Saturday, February 26, 2011

No 'Lion... This Steiff Treasure is Queen of the Jungle

Steiff toys are always considered "King of the Jungle" in the eyes of collectors.  But is it possible to be a  Steiff "Queen of the Jungle" and still be one cool cat?  Without a doubt!  Take a look at this note from a reader, who asks about his father's favorite childhood toy.  Steve writes...

"Dear Steiff Gal,

I found you while searching for information about an old Steiff young lion that belongs to my dad. I like the tone of your website; thought you might be able to help.

My father's young lion is in very good condition. It's at least 80 years old, as it was given to him when he was one and now he is eighty one!   He told me he found a picture of this same model lion in the Steiff 1927 catalog. 

I haven's seen anything like it on ebay, Sotheby's, Christie's, Craigslist, etc. Any direction or leads you can provide as to who could best identify and value this lion would be greatly appreciated.

Steve, Steiff would be 'lion if she said she wasn't thrilled to get your note, and to see your pictures!  What you and your dad have here is what Steiff calls Jung-Loewe Lowin or Young Lion Lioness.  She - yes she - is made from tawny colored mohair, is five ways jointed, has black and brown pupil eyes, and a hand embroidered pink nose and black mouth.  She also has black hand embroidered black claws, or she did when she left the factory.  This lovely lady was made in 16 and 21 cm from 1910 through 1942.  Her button is 8mm, which would date her from the 1920's onward; more specifically, since Steve's dad was born in 1930, she was most likely manufactured in 1929 or 1930. 

Steve's Dad as a little boy with the lioness
One mane point with this item is her lack of a mane, which makes her a female - according to her birth year.  From 1910 through 1927, this product was called "young lion", which doesn't really have a gender.  From 1928, Steiff changed the name to "lioness", clearly marking her as female.  Dovetailing this history with Steve's family history all but confirms that this family treasure is truly a "Queen of Hearts!"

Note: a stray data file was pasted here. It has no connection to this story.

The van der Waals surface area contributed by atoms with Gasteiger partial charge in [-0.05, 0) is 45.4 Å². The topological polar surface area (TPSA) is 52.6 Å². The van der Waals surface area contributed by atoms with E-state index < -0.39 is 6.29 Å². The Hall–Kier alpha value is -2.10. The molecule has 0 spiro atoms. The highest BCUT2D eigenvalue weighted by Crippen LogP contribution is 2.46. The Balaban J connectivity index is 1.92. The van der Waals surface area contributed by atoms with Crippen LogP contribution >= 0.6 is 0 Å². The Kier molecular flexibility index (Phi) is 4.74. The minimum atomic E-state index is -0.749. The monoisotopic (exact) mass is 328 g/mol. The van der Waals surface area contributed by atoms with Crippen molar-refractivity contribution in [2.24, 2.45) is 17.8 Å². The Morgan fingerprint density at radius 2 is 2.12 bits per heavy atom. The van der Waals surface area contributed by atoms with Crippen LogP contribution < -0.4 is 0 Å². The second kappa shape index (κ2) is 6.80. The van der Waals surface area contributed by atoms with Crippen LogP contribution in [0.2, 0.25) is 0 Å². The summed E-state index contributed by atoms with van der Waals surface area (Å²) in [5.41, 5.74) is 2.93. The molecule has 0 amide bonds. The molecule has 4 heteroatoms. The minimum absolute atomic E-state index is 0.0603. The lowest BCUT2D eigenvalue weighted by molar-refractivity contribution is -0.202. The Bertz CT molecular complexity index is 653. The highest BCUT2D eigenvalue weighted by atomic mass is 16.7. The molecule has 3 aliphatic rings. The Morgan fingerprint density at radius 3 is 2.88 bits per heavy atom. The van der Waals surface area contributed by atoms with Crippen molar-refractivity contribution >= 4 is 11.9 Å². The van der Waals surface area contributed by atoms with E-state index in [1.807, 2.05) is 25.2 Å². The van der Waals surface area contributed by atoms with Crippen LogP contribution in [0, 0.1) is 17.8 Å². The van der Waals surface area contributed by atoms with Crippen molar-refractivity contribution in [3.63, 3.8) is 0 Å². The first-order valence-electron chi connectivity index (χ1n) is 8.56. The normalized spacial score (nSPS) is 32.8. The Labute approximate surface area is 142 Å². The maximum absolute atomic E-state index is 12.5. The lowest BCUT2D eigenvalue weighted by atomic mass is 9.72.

Steve's Dad today with the lioness
In terms of value, as always, something is worth what someone will pay.  Steiffgal is not a formal appraiser, but does study the market for pricing trends.  Assuming this lioness has no rips, holes, weak spots, worn mohair, and odors, and is in otherwise pretty good shape from a structural perspective, she MAY value in the $400-700 range.

Steiffgal hopes the discussion concerning this lion's gender has been interesting to male and female Steiff enthusiasts alike!

Have a question about one of your Steiff treasures? Let's talk! Click here to learn more. 

Saturday, February 19, 2011

Overall, A Most Delightful 1907-era Steiff Bear

Timing is everything, even when it comes to Steiff's "friends for life!" A few weeks ago, Steiffgal was thinking about what she'd REALLY like for her upcoming birthday. And look who appeared, as if on cue... a nearly "perfect" 1907-era Steiff Teddy! Come meet Maxwell, a charming and delightful cub and one of the central reasons why this birthday was one of Steiffgal's most favorite ever!

Well, well, well, this is one very special bear!  Maxwell is 32 cm, five ways jointed, excelsior stuffed, and made from blond mohair.  He has black shoe button eyes, a black stitched nose, and four black claws on each of his hands and feet.  His paw pads are made from light tan felt and are original.  He has long arms with curved wrists, long narrow feet, a back hump, and the proportions of a classic turn-of-last century Steiff bear.  He has a very sweet, slightly upturned nose - not in a snobby sort of way, more in a way that says "I'm sniffing out my next meal!'  And his Pièce de résistance?  Maxwell retains his tiny, 4mm trailing F button, the one used on many Steiff products from the 1906 through mid-1920's time frame.  

Maxwell's history is incomplete, but a few things are known about him. According to his previous owner:

"My Dad was an antique farm toy collector for 20 plus years. We grew up on a dairy farm and milked cows and farmed 800 acres. Dad started out going to flea markets with my Grandma and buying old farm toys until he eventually had the 4th largest collection in the USA.  He and my mother used to travel around the country setting up in large shopping malls with their exhibit.  He acquired many collectibles from these exhibits, one of which is the bear.  I don’t recall exactly where he got him from however."